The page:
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What are the causes of anorexia nervosa?
Knowledge about the causes of anorexia nervosa is inconclusive, and the causes may be varied. In an attempt to understand and uncover the origins of eating disorders, scientists have studied the personalities, genetics, environments, and biochemistry of people with these illnesses. Certain personality traits common in persons with anorexia nervosa are low self-esteem, social isolation (which usually occurs after the behavior associated with anorexia nervosa begins), and perfectionism. These people tend to be good students and excellent athletes. It does seem clear (although this may not be recognized by the patient), that focusing on weight loss and food allows the person to ignore problems that are too painful or seem unresolvable.
Eating disorders also tend to run in families, with female relatives most often affected. A girl has a 10 to 20 times higher risk of developing anorexia nervosa, for instance, if she has a sibling with the disease. This finding suggests that genetic factors may predispose some people to eating disorders. Behavioral and environmental influences may also play a role. Stressful events are likely to increase the risk of eating disorders as well. In studies of the biochemical functions of people with eating disorders, scientists have found that the neurotransmitters serotonin and norepinephrine are decreased in those with anorexia, which links them with patients suffering from depression. People with anorexia nervosa also tend to have higher than normal levels of cortisol (a brain hormone released in response to stress) and vasopressin (a brain chemical found to be abnormal in patients with obsessive-compulsive disorder).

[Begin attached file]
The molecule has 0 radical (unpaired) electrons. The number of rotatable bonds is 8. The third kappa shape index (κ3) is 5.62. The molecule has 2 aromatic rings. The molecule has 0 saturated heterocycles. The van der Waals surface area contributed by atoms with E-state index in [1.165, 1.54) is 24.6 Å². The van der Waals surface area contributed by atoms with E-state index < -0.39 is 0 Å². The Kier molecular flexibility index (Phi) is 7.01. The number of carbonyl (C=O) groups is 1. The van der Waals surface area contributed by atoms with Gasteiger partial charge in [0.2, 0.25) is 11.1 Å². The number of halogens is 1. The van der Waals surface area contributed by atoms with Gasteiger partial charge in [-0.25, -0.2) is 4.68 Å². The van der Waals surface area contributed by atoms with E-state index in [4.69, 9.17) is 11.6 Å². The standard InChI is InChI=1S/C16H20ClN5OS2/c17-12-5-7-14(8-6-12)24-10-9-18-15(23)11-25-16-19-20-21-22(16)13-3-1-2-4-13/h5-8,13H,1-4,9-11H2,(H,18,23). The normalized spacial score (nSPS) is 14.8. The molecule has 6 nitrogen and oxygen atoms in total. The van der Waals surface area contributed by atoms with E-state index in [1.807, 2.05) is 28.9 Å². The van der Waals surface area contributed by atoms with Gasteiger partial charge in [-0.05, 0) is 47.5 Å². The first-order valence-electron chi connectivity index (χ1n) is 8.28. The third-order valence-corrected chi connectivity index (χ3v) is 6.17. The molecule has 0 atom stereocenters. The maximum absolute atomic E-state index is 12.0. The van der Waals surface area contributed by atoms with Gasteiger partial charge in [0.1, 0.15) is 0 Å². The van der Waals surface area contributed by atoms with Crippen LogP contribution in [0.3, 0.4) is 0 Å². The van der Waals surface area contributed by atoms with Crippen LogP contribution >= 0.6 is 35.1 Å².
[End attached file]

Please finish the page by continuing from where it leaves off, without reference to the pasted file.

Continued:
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Are there medical complications?
The starvation experienced by persons with anorexia nervosa can cause damage to vital organs such as the heart and brain. Pulse rate and blood pressure drop, and people suffering from this illness may experience irregular heart rhythms or heart failure. Nutritional deprivation causes calcium loss from bones, which can become brittle and prone to breakage. In the worst-case scenario, people with anorexia can starve themselves to death. Anorexia nervosa is among the psychiatric conditions having the highest mortality rates, killing up to six percent of its victims.